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By prodestrian
This was sparked by a question posted in the Arduino for Ghostbusters Props Facebook group, but I thought it might be interesting to some people here.

I was able to reverse engineer and digitally recreate the post-capture beeps of the 84 trap by analyzing the audio from the Sedgewick ballroom scene (actually from the cleaned up versions by ryusui which were shared in Ectolabs' trap build thread).

We all know it's four descending tones during the bargraph activation:

These tones appear to be:
1323Hz => 663Hz => 329Hz => 168Hz

Followed by 1015Hz beeps lasting ~55ms with a ~260ms delay between them.

It was trivially easy to replicate this using Audacity by generating Sinewave tones at those frequencies, here's my lazy attempt (Yes I know the beeps aren't evenly spaced, I was copy/paste/dragging them by hand):

The significance of this isn't that I can create better WAV/MP3 files than what ryusui shared, those files already sound super clear and I'd recommend those to most people. It's more that it's potentially possible for someone to generate the sounds in real-time as part of their build, so they don't need to use a separate soundboard unless they also want to have the opening/closing/sparking sounds from the film. This could save a lot of space/cost, especially if you just want a static trap with flashing lights and some beeping sounds. It would also save a lot of battery power, and keep the beeping sound in sync with the blinking red lamp (you could have it beeping/flashing all day at a convention).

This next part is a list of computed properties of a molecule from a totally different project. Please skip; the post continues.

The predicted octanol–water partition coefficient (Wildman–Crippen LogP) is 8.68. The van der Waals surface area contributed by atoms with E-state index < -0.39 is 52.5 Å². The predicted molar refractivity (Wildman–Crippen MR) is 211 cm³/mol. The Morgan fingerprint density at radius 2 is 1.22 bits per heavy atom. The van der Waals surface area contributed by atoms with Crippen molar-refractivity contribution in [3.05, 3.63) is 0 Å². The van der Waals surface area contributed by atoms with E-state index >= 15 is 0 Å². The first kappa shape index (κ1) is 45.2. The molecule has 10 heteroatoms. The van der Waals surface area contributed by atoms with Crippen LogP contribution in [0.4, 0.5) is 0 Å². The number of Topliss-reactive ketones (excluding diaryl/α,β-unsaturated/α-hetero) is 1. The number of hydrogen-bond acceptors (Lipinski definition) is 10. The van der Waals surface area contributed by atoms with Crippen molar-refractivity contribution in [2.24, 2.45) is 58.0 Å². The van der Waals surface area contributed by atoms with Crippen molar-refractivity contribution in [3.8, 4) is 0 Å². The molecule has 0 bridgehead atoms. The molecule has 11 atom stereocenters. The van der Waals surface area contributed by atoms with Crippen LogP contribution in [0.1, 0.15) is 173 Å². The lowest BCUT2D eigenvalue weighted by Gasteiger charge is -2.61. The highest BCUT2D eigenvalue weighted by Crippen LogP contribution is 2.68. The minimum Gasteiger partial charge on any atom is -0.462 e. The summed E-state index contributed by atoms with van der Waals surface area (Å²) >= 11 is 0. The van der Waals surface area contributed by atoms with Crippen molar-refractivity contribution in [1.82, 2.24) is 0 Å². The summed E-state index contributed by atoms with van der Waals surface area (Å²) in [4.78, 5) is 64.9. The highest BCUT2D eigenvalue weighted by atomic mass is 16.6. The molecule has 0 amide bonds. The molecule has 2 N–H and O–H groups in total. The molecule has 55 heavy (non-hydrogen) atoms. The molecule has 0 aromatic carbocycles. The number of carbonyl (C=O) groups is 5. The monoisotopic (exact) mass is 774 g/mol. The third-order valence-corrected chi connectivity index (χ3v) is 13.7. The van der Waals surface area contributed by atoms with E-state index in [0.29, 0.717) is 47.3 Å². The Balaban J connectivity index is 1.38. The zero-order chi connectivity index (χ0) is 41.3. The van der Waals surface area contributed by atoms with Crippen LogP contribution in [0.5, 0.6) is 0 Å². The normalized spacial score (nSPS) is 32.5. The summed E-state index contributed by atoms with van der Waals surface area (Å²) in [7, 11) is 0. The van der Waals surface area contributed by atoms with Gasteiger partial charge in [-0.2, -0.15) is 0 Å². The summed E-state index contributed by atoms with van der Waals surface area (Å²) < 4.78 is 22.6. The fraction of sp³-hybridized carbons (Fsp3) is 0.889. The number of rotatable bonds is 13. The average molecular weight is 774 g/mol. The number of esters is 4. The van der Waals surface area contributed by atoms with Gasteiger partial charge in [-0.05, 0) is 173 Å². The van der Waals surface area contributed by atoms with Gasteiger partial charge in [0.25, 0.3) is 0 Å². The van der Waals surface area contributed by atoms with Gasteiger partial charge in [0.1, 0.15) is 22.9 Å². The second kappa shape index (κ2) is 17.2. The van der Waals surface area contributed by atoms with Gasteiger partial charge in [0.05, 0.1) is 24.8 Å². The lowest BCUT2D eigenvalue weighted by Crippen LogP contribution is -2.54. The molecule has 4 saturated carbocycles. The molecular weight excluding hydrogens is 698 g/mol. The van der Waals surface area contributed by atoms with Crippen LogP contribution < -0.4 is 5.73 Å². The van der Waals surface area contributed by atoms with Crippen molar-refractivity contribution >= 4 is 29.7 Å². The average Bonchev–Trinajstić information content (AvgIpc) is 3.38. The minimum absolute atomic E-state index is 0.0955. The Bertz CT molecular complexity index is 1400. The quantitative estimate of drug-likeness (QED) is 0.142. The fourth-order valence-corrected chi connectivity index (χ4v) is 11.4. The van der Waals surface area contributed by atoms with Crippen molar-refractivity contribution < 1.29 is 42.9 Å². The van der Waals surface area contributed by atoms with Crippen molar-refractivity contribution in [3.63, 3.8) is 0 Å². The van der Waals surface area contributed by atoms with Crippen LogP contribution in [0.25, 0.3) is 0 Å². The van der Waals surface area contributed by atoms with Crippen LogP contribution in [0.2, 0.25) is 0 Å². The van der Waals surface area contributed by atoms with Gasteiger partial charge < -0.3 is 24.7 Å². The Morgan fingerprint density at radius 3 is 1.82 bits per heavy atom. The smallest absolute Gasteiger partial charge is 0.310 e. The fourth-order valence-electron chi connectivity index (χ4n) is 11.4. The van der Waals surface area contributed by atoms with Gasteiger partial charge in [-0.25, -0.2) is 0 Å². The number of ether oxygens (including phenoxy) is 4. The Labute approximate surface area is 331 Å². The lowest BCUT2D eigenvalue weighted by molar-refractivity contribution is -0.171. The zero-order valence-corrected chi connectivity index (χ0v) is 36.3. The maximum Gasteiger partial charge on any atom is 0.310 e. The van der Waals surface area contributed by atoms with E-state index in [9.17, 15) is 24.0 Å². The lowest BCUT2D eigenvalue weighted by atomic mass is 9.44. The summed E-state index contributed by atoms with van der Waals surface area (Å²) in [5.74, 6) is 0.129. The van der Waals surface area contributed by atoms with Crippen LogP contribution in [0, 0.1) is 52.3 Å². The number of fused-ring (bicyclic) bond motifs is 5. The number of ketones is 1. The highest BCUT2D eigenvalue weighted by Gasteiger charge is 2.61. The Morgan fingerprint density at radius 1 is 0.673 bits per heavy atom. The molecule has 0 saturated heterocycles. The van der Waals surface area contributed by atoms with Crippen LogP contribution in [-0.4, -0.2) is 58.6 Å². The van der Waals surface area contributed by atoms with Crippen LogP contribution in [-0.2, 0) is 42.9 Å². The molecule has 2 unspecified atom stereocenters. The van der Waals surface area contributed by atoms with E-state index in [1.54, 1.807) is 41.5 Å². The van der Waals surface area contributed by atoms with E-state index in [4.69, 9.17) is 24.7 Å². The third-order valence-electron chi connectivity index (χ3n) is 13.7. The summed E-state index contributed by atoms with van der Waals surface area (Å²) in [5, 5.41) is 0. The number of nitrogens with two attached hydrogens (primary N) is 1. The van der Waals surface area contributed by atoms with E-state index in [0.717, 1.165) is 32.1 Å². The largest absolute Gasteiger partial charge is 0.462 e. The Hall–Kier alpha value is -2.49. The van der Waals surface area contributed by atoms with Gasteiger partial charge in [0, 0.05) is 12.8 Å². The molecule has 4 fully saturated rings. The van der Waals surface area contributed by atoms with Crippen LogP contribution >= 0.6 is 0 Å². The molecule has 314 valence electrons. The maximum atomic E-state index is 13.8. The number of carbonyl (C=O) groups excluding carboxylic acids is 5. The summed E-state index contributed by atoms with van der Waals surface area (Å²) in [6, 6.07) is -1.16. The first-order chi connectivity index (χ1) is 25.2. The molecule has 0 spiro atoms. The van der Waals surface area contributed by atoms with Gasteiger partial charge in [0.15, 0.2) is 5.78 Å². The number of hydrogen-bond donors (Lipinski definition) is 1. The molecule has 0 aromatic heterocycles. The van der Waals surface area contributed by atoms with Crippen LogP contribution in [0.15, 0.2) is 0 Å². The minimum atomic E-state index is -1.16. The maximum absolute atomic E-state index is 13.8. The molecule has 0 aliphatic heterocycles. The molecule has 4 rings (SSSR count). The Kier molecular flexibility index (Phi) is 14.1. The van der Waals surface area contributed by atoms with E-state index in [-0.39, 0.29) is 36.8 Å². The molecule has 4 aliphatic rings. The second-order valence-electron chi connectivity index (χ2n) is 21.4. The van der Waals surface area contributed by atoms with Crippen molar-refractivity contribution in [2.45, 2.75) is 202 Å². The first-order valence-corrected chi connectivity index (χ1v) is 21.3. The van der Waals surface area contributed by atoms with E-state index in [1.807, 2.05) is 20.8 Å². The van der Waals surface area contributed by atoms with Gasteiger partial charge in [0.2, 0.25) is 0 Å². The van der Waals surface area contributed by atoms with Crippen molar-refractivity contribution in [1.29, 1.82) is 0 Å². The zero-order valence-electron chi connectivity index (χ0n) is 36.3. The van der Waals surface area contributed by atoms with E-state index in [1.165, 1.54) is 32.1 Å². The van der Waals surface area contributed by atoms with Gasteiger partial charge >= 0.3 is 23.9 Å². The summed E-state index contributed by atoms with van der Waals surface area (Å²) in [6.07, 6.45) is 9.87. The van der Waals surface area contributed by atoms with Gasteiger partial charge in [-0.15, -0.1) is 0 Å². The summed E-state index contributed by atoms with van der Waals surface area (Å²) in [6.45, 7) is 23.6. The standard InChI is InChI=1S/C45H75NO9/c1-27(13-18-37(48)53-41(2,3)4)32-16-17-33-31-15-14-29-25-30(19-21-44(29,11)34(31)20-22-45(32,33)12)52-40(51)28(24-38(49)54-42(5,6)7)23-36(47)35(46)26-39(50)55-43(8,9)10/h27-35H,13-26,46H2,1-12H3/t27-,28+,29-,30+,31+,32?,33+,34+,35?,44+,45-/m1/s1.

The only problem is I'm not sure how to generate sinewave tones using an Arduino, or if there's some other setup which can be used. There are some libraries for doing this but they seem pretty rough and inefficient. And the Arduino "tone()" functions all output squarewave tones, which sound terrible.
I believe my Teensy Audio Shield can generate sinewave tones, but that's not a cheap device, and at that point you may as well just use the movie sounds anyway. It might be possible to use some kind of small i2c DAC but this is something I don't have a lot of experience with.

There's also other methods but most of these go over my head: ... -sine-wave

Anyway, just putting this out there in case it helps someone else in the future. If anyone does manage to generate the tones using an Arduino or some analog components please let me know!

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